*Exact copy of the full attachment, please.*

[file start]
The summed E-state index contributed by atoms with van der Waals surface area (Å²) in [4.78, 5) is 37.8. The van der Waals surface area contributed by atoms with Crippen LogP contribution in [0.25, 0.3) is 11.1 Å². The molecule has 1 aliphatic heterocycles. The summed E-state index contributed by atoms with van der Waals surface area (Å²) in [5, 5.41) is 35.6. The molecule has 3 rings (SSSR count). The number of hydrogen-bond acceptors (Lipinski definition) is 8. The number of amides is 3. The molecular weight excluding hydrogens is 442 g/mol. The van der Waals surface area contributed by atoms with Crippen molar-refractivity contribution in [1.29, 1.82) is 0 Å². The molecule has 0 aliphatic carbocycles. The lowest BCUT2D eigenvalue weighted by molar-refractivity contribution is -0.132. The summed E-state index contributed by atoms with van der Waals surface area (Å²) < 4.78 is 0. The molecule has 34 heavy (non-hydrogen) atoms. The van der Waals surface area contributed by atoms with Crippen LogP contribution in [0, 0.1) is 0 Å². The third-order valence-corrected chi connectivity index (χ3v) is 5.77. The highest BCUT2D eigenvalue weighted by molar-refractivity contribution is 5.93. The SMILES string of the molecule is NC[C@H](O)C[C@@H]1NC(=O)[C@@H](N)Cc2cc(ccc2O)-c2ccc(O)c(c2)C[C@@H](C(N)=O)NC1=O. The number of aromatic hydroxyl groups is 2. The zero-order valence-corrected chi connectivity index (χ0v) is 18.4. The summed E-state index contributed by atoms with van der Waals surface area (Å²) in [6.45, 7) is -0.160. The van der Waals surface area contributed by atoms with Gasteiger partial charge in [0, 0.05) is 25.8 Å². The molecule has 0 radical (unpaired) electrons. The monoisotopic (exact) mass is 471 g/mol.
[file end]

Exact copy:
The summed E-state index contributed by atoms with van der Waals surface area (Å²) in [4.78, 5) is 37.8. The van der Waals surface area contributed by atoms with Crippen LogP contribution in [0.25, 0.3) is 11.1 Å². The molecule has 1 aliphatic heterocycles. The summed E-state index contributed by atoms with van der Waals surface area (Å²) in [5, 5.41) is 35.6. The molecule has 3 rings (SSSR count). The number of hydrogen-bond acceptors (Lipinski definition) is 8. The number of amides is 3. The molecular weight excluding hydrogens is 442 g/mol. The van der Waals surface area contributed by atoms with Crippen molar-refractivity contribution in [1.29, 1.82) is 0 Å². The molecule has 0 aliphatic carbocycles. The lowest BCUT2D eigenvalue weighted by molar-refractivity contribution is -0.132. The summed E-state index contributed by atoms with van der Waals surface area (Å²) < 4.78 is 0. The molecule has 34 heavy (non-hydrogen) atoms. The van der Waals surface area contributed by atoms with Crippen LogP contribution in [0, 0.1) is 0 Å². The third-order valence-corrected chi connectivity index (χ3v) is 5.77. The highest BCUT2D eigenvalue weighted by molar-refractivity contribution is 5.93. The SMILES string of the molecule is NC[C@H](O)C[C@@H]1NC(=O)[C@@H](N)Cc2cc(ccc2O)-c2ccc(O)c(c2)C[C@@H](C(N)=O)NC1=O. The number of aromatic hydroxyl groups is 2. The zero-order valence-corrected chi connectivity index (χ0v) is 18.4. The summed E-state index contributed by atoms with van der Waals surface area (Å²) in [6.45, 7) is -0.160. The van der Waals surface area contributed by atoms with Gasteiger partial charge in [0, 0.05) is 25.8 Å². The molecule has 0 radical (unpaired) electrons. The monoisotopic (exact) mass is 471 g/mol.